The Babadook
3.9Overall Score

Kids, eh? Who’d have ‘em?! If they’re not screaming their heads off or injuring themselves or others, the monsters from their nightmares are trying to kill you.

In the film bearing its name, the babadook is a creature that feeds on fear. Initially you can’t see it, but the more you deny it, the stronger it gets. Jennifer Kent’s film has operated in much the same way. It built buzz at film festival screenings, with audiences proclaiming it a masterpiece. Deny the buzz, and it only gets more insistent. But now, it arrives; we are face-to-face with the beast. Can we deny it any longer?

Here’s what’s undeniable: The Babadook is one of the smartest horror films to come along in quite some time. It is scary, but the scares are not the be all and end all. Yes, it has a potential scream queen protecting a vulnerable child from a big beastie but, first and foremost, The Babadook is a treatise on grief. A beast in itself, grief can isolate, incapacitate and even destroy a person. That is no less than what happens here, as two grieving souls confront something threatening them from within.

The film opens on a close-up of Amelia (Essie Davis). The setting suggests she’s in a car. The glass flying all around suggests she’s in a car crash. Indeed, we learn this was the night in which her son was born and her husband was killed in that crash. Cut to six years later, and young Samuel (Noah Wiseman) is driving Momma crazy. He’s full of shrill energy, and obsessed with monsters and magic. Young newcomer Wiseman is a fine fit for the role; he’s necessarily annoying, but her comes into his own when Amelia begins to believe in some of the fantasies he’s concocted. In a brave move, writer-director Kent plays with the conventional mother-child relationship as glimpsed in most horror films. Whether because of his father’s death or his continuous talent for annoyance, Amelia is clearly resentful of her son. He is a perpetual fright; with wide-eyed energy and a tendency to ask the wrong question at the wrong time, the viewer occasionally finds itself on Amelia’s side. Why can’t he just sit down and be quiet?! This tension, cruel as it may seem, is crucial to The Babadook’s success. Both mother and son are going through a prolonged grieving period, with Samuel asking questions aplenty about the father he never knew. Amelia’s sadness, coupled with child-induced insomnia, combine to leave a broken woman. As Amelia, Davis is the beating heart of the film. At first, Amelia’s barely holding her life together, but she eventually proves both admirable in her devotion to her son, and terrifying as she succumbs to the will of something she can fight, but she can’t altogether control. Enter the babadook.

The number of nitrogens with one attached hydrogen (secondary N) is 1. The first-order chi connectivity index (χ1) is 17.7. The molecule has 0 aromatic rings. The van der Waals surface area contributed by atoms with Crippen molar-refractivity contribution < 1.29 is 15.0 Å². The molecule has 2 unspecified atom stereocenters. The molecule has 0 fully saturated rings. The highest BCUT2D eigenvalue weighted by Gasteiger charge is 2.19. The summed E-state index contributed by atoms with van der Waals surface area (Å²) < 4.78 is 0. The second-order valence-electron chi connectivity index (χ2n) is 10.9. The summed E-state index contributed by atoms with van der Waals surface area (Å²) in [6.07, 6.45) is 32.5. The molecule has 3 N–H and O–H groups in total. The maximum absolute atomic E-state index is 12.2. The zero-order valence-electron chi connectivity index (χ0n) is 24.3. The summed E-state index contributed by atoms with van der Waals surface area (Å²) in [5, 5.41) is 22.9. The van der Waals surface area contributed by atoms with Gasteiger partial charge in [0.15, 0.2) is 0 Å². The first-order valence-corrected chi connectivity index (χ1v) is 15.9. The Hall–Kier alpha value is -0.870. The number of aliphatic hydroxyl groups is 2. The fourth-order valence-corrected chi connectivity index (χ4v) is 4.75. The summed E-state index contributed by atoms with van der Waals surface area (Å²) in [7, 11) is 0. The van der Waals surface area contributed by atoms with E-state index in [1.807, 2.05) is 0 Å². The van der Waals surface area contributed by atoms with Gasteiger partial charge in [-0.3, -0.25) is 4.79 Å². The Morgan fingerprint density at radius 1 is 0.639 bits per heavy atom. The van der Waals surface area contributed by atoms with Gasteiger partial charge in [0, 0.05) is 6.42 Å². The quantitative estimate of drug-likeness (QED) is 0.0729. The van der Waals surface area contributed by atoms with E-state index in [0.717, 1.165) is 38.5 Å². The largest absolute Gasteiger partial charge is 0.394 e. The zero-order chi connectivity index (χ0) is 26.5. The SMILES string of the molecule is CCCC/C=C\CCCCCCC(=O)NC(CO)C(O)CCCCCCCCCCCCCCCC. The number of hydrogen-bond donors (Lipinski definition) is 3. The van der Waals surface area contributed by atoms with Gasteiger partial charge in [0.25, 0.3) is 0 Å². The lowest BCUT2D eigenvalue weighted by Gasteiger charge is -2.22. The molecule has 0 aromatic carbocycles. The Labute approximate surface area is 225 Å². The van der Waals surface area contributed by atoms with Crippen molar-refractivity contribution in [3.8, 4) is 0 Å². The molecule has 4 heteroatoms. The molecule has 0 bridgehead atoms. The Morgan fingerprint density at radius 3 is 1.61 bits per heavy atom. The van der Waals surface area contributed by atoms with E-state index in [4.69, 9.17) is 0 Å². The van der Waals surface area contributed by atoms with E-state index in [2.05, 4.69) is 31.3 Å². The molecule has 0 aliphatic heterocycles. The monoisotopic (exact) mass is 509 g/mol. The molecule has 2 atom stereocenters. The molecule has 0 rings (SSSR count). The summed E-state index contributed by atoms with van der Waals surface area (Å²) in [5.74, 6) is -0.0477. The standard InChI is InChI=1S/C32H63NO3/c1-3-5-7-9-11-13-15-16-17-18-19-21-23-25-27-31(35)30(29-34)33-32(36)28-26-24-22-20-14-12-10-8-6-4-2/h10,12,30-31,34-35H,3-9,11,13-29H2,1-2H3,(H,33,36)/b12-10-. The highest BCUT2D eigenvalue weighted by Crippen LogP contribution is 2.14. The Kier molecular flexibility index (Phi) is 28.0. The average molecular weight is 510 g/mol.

In a desperate bid to lull Samuel to sleep one night, Amelia reads him a bedtime story. She finds a copy of a book in his bedroom bookcase, a pop-up book entitled ‘Mister Babadook’. Everything about the book, from its blood-red cover to the creature’s shape, screams bad news. Initially, Amelia’s reading only leads to a great punchline for the audience, but it’s what happens in the nights that follow that really unsettle. The first visible appearance of the babadook itself is a child’s worst nightmare poured on celluloid. He evidently shares a couturier with Freddy Kreuger and the creeper from Jeepers Creepers. He can crawl, glide or just stand still; it doesn’t matter because he/it is just an unknowable evil. He can invade homes, and even films. A sleep-deprived Amelia sees the babadook on a late-night TV screening of Méliès’ Trip To The Moon. It’ll get a smile from the film nerds, before another glimpse of the creature finds us unawares once again.

As is the way of these things, the creature wants the boy, and Amelia must be the vessel for this evil. It plays with tropes of possession and haunted houses (Alex Holmes’ production design is full of dour colours and period details), but the film works best as a struggle between unconditional love and inconsolable grief. There is no signposted victor, and the ending is left open to a surprising degree of interpretation, which may vex some horror purists. Then again, The Babadook isn’t just a horror. It’s an emotionally-charged portrait of the grieving process; it just happens to be bloody scary into the bargain.

Leave a Reply